Caseload and Workload Management
Series: Issue Briefs|
Child Welfare Information Gateway. |
|Year Published: 2010|
Strategies for Caseload and Workload Management
Strategies to reduce caseloads and workloads include targeted efforts as well as broader initiatives in three categories:
Manageable caseloads and workloads are functions in large part of the number of qualified staff available to handle cases. Caseload/workload strategies related to staffing reflect:
- Recruitment of new staff. Agencies are implementing a range of activities to attract qualified applicants, including adopting new outreach strategies, revising hiring practices, offering higher salaries, and providing stipends for bilingual staff or for masters in social work. While adding staff may be the most obvious approach to reducing caseloads and workloads, it often is constrained by available funding and the lack of qualified applicants for open positions. Several States that have added large numbers of new positions (e.g., Delaware, Indiana, and New Jersey) have been supported by legislation or consent decrees.
- Retention of existing staff. To reduce turnover—which is both a consequence and a cause of high workloads—agencies are introducing employee recognition and reward programs, providing mentoring initiatives, enhancing supervision and support, enabling job sharing and flex time, and offering opportunities for professional development and advanced education. In addition, retention efforts include practices intended to improve the match between the worker and the job through competency-based hiring (Bernotavicz, 2008), internships, and use of videos that provide recruits with a more realistic view of child welfare work (for examples, see Realistic Job Preview Videos from Colorado, Maine, and North Carolina). Many States also are conducting exit interviews to determine why staff leave and using findings to inform new retention initiatives (Robison, 2006).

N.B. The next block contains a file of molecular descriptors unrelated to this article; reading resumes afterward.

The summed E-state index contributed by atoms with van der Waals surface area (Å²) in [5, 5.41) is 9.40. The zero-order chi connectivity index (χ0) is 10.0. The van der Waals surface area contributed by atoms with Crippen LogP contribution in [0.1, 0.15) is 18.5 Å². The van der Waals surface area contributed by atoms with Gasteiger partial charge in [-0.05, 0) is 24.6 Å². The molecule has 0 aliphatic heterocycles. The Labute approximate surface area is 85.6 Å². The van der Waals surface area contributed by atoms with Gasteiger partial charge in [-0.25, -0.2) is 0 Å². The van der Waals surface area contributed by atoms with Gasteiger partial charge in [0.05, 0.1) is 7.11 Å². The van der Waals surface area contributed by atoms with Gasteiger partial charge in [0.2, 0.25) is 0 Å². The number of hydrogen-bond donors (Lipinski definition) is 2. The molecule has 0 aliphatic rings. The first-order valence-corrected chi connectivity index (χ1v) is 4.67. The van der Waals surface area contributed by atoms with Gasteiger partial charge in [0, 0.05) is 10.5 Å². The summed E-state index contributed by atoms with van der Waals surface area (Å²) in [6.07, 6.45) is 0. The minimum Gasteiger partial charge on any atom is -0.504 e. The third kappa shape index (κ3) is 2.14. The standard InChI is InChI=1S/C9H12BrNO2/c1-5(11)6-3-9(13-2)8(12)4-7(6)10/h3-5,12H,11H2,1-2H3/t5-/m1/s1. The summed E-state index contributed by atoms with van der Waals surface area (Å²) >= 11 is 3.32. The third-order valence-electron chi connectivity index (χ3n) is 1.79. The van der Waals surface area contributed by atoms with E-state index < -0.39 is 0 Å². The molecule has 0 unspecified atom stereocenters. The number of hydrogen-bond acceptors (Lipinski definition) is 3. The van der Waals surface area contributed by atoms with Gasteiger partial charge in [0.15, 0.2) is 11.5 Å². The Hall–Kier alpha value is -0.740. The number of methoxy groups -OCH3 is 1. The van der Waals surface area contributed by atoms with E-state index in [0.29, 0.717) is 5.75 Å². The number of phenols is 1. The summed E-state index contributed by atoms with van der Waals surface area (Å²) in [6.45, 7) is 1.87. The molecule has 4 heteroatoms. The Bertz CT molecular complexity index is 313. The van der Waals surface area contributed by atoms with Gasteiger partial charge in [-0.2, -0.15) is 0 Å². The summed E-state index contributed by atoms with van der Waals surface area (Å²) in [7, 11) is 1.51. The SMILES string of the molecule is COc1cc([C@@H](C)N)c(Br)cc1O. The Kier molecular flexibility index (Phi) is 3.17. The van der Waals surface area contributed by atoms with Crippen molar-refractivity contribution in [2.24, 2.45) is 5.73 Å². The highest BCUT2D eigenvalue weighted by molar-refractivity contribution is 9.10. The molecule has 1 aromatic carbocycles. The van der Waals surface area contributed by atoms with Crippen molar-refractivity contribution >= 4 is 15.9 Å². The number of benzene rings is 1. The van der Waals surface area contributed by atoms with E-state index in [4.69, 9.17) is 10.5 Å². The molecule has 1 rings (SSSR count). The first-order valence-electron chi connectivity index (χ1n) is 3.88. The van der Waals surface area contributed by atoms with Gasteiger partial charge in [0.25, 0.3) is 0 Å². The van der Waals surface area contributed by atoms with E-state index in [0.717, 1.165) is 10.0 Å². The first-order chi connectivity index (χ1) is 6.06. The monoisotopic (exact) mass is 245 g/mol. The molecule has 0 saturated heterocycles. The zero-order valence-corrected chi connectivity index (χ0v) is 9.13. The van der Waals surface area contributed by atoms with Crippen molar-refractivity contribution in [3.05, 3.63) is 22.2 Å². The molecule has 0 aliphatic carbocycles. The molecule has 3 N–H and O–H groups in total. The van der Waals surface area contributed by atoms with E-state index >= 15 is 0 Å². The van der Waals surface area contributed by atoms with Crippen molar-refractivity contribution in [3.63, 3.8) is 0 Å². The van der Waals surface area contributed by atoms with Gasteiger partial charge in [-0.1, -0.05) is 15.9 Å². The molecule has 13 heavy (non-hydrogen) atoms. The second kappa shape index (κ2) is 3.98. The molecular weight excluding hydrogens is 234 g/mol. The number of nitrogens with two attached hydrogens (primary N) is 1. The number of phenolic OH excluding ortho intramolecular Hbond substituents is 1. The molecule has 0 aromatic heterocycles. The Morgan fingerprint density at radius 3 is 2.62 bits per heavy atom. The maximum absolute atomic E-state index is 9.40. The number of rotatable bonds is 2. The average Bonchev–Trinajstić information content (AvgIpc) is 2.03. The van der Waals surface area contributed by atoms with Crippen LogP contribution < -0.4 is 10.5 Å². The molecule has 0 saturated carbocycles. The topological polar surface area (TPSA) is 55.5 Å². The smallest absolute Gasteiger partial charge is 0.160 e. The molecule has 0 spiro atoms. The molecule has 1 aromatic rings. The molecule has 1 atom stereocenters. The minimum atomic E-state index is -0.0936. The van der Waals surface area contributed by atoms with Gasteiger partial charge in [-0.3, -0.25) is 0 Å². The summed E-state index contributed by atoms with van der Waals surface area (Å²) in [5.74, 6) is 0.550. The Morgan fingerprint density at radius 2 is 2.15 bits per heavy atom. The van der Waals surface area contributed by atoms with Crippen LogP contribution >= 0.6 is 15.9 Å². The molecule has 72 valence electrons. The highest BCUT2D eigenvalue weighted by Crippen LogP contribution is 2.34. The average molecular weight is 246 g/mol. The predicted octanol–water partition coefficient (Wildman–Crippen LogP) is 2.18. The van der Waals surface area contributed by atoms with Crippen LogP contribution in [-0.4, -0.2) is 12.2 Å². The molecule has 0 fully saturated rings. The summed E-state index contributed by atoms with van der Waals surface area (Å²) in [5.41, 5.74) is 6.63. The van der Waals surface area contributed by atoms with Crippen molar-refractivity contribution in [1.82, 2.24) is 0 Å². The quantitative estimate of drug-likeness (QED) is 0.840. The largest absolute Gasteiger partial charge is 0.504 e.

- Reallocation of staff. In some instances, agencies (e.g., in Maryland and Idaho) have been reallocating staff to more efficiently address workloads and caseload distribution. In making reallocation and case assignment decisions, States may consider not only the number of cases but also the type of case and level of effort required.
- Specialized and support staff. Some States develop specialized staff units or positions to allocate workloads more efficiently; others assign support staff to help lessen caseworker paperwork and administrative tasks.
For more research-based and practical "how-to" information on recruitment and retention strategies used in the field, see:
- Strategies Matrix Approach to Recruitment and Retention Techniques (SMARRT Manual), produced by the Western Regional Recruitment and Retention Project
- Training Series: Staff Retention in Child and Family Services, developed by Michigan State University School of Social Work
- Workforce Tools, featured on the Child Welfare Information Gateway website
Improving Worker Effectiveness
Agencies also address workload management through practices that aim to improve the efficiency and effectiveness of workers, so that once in place, staff can handle more cases or work in less time. Strategies include: